Just on a visual level, “A Doll’s Eyes” is a pleasure. It’s also a pleasure to listen to the dialogue, which is often funny and worldly wise. Early in the episode, when Pembleton and Bayliss are interviewing witnesses at the mall, one old man claims that the shooter bumped him and made him spill his lemonade all over his pants, though he quickly admits that “it ain’t all lemonade.” And one woman, pressed to describe the suspects, keeps saying, “They were regular!” before she concedes to Pembleton that what she really means is that they were white guys. Pembleton and Bayliss also talk circles around each other, whether they’re arguing about who owes whom money or breaking down the finer points of where to keep a wallet.
Homicide’s banter isn’t “realistic” per se. It’s more in the mode of David Mamet, Quentin Tarantino, or other writers who love the outsized rhythm of language, especially when spoken by tough-guy-types. Often the dialogue is mannered and quirky in a way that made Homicide feel fresh at the time but now comes off a little forced. (Though not cripplingly so, at least to me.) “A Doll’s Eyes” also features multiple conversations that confront the issues of the episode head-on, which was a fairly common approach to storytelling among the genre-bound dramas of the mid-’90s (like Law & Order, say, or any of the shows created by David E. Kelley). The difference in this case is that Homicide worked those debates about the issues of the day into more casual conversations. Rather than two lawyers standing up in a conference room or courtroom and shouting their opinions about how best to preserve the dignity of human life, Homicide has Pembleton dismissing Bayliss’ passing thought that Patrick might make it by saying, “How’s he gonna make it? He has no brain function. Where’s he gonna make it to?” And when the partners finally track down and arrest Donny Porton for Patrick’s murder, Donny argues that he shouldn’t be charged with that crime because he wasn’t the one who switched off the life-support.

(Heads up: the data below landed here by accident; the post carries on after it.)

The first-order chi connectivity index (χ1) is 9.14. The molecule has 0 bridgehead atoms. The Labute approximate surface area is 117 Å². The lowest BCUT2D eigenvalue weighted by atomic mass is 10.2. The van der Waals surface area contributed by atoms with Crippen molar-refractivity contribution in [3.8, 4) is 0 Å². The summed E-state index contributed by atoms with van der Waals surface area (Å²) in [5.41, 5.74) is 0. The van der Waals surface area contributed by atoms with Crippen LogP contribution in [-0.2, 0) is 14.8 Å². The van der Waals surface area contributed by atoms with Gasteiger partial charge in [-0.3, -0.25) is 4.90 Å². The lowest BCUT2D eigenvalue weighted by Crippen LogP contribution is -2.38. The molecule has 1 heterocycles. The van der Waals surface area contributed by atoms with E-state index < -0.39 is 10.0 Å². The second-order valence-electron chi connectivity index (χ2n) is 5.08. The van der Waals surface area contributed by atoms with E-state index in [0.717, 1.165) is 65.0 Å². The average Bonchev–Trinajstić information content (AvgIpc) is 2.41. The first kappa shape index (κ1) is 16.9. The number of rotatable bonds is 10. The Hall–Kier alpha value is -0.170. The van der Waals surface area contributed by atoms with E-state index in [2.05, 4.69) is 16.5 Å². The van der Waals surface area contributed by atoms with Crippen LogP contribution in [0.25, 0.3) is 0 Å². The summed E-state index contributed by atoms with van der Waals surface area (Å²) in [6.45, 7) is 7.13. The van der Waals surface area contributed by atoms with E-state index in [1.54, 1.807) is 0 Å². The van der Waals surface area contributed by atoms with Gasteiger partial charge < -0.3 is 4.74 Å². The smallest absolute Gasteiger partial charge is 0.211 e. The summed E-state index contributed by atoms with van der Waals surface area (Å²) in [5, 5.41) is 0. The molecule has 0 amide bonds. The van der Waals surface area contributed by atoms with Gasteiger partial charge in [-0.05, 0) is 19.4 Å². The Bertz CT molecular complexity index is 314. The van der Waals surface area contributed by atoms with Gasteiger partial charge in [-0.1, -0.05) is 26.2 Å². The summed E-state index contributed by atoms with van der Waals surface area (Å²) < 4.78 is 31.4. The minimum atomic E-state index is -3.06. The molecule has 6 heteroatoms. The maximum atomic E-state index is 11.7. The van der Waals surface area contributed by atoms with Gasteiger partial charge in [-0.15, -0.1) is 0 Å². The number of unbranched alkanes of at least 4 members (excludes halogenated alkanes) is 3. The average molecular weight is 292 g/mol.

All of these scenes are marvelously well-acted, too—another way that Homicide is enjoyable even when it’s ripping viewers’ guts out. Consider the long, winding scene that anchors “A Doll’s Eyes.” Pembleton and Bayliss head back to the Garbareks’ house to retrieve Patrick’s clothes. Joan and Paul haven’t made their final decision about Patrick yet, so Joan plies Bayliss with coffee in the kitchen so that she’ll have someone to talk to about why she thinks it’s wrong to let Patrick die and become an organ-donor, while outside Paul tells Pembleton that he hopes Donny resists arrest, so that the cops have to hurt him—or kill him. The couple talks about the cost of Patrick’s care, and how this incident has brought home to them that they have nothing in common anymore. And when the heavy stuff’s out of the way, they talk about the weather, and gardening.
The scene lasts about five minutes, split between two locations, and the performances are as subtle, graceful, and affecting as the dialogue is blunt. After it’s over—and after that long sunset shot I mentioned earlier—Pembleton and Bayliss get back in their car in the darkness and drive away, yelling at each other about old debts, their irritation at the Garbareks’ neediness, and their own differing opinions about end-of-life care. Bayliss cites the miracles at Lourdes, and wonders if he could do what the Garbareks are about to do. In short: The partners have lost all their casualness about this case. They came into it all breezy, and now they’re rattled.